What it is: Athat passed the state Senate with bipartisan support last month seeks to bar New Jersey public-employee pension system assets from being invested in companies that participate in a movement that uses boycotts to protest Israel’s treatment of Palestinians, both in Israel and in territories it has occupied since 1967.
Launched 10 years ago by nonviolent Palestinian activists, the Boycott, Divestment and Sanction movement generally follows the same approach that was used to apply economic pressure on apartheid-era South Africa in the 1980s.
As the latest negotiations toward a two-state solution have stalled between Israeli and Palestinian leaders, the movement known as BDS has begun to pick up steam in Europe and among some U.S. academic and religious institutions concerned about human rights and international law amid prolonged occupation.
The Associated Press reported in July that French mobile-phone company Orange decided to cut ties with an Israeli communications partner and last year the Presbyterian Church in the U.S. moved to end business relations with companies located in the occupied territories.
Israel’s government and its supporters have been aggressively pushing back against the movement, saying it is divisive and counterproductive to the peace process. They’ve also said the movement harkens back to Holocaust-era boycotts and have raised concerns about undercurrents of anti-Semitism, though BDS supporters say they oppose Israeli government policies, not Jews.
Legislation as a response: Language added into federal trade legislation in June discouraged companies from participating in boycotts against Israel -- and official U.S. policy opposes BDS boycotts altogether. In July, Illinois adopted a law directly responding to the BDS movement, joining South Carolina as the first states to formally wade into the issue. The Illinois law, championed by Republican Gov. Bruce Rauner, forces managers of the state’s public-employee pension system to get rid of investments in companies that are participating in economic boycotts against Israel. The South Carolina measure applies to trade partners.
New Jersey’s legislation, sponsored by state Sens. Jim Beach (D-Camden) and Loretta Weinberg (D-Bergen), was introduced in late June and won full approval from the Senate in a 30-0 vote on Aug. 13. The bill takes the position that the BDS movement is not intended to boost the human rights of Palestinians, but to punish Israel.
“Punitive economic measures targeting Israel do not contribute to the economic cooperation and political reconciliation between Israelis and Palestinians, both of which are necessary for building mutual trust and foundations for a lasting peace in the Middle East,” the bill says.
“Both Israelis and Palestinians have the right to live in their own safe and secure states, free from fear and violence, with mutual recognition, trade, and normalization,” the bill says.
The legislation gives the state Division of Investment, which manages the $80 billion pension system on a day-to-day basis, up to 18 months to get rid of stakes in any company that “boycotts the goods, products or businesses of Israel.”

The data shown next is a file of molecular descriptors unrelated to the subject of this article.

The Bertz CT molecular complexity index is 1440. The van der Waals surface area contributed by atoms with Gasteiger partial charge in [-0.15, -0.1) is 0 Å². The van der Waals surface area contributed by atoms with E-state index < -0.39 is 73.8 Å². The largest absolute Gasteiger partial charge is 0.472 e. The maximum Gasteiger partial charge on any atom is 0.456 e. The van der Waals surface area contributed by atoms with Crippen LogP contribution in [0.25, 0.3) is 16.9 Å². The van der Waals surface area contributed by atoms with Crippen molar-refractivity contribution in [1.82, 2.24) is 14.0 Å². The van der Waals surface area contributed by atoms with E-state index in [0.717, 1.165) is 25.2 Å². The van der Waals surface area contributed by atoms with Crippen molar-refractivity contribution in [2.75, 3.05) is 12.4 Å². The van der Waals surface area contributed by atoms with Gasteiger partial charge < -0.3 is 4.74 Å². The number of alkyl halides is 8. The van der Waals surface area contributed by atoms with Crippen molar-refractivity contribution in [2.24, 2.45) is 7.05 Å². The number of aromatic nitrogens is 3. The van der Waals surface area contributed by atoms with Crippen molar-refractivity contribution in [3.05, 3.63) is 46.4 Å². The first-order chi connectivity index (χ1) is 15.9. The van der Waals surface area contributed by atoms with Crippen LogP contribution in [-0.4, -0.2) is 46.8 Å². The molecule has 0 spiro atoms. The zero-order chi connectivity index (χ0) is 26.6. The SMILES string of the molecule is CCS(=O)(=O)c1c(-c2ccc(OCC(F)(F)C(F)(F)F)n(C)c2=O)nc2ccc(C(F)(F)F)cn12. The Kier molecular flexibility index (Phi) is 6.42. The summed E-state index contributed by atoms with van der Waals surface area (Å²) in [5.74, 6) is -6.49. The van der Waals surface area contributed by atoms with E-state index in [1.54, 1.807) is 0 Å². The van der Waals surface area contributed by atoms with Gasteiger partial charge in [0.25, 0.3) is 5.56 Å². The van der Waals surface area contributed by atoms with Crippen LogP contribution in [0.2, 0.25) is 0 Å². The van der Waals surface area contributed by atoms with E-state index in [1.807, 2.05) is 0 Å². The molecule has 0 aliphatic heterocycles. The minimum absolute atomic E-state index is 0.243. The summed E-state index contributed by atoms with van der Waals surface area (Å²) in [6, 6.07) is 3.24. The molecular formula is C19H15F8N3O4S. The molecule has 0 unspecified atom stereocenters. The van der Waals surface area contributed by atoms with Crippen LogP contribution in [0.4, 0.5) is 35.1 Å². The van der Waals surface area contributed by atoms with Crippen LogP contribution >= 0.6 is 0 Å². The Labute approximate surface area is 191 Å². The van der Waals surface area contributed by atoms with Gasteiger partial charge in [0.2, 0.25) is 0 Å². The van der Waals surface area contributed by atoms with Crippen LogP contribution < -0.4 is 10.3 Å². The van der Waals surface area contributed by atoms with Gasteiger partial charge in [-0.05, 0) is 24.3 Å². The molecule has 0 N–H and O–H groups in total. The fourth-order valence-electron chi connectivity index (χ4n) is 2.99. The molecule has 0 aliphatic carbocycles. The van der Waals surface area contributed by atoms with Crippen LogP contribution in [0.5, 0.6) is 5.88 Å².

It also includes an exception for companies that are working to provide humanitarian assistance to Palestinians through a government agency or private organization.
Aprepared by nonpartisan legislative analysts said the impact of the legislation, if passed, cannot be determined accurately because it’s unclear exactly how much the pension system has invested right now in companies that are boycotting Israel in response to the BDS movement. The fiscal note also makes clear that the timing of any divestment amid constantly fluctuating market conditions would also determine what, if any, impact the selling of pension assets would have on the overall pension system.
Other New Jersey pension-investment bans: New Jersey already has in place two similar prohibitions to prevent state pension funds from being invested in companies with ties to countries that have raised international concern.
In 2008, the state banned pension-fund investments in companies. That decision came after then-Pres. Mahmoud Ahmadinejad restarted the country’s nuclear program and began making a series of inflammatory statements, including threats to “wipe Israel off the face of the map.”
And in 2005, New Jersey was among the first of many states that enacted pension-fund divestment laws in response to the brutal actions of Sudan’s Khartoum regime against villagers in the Darfur region. As many as 480,000 deaths and the displacement of more than 2 million refugees have been blamed on violence in the region.
What happens next: Though the state Senate has passed the legislation calling for the investment ban for companies participating in the BDS movement, an Assembly version of the bill that was introduced in June has yet to advance. The measure isn’t expected to face much opposition, but with all 80 seats in the Assembly up for grabs in November, the lower house isn’t expected to do much on legislation in Trenton until after the election. The Christie administration, meanwhile, has declined to take a position on the bill, citing general policy to not comment on pending legislation.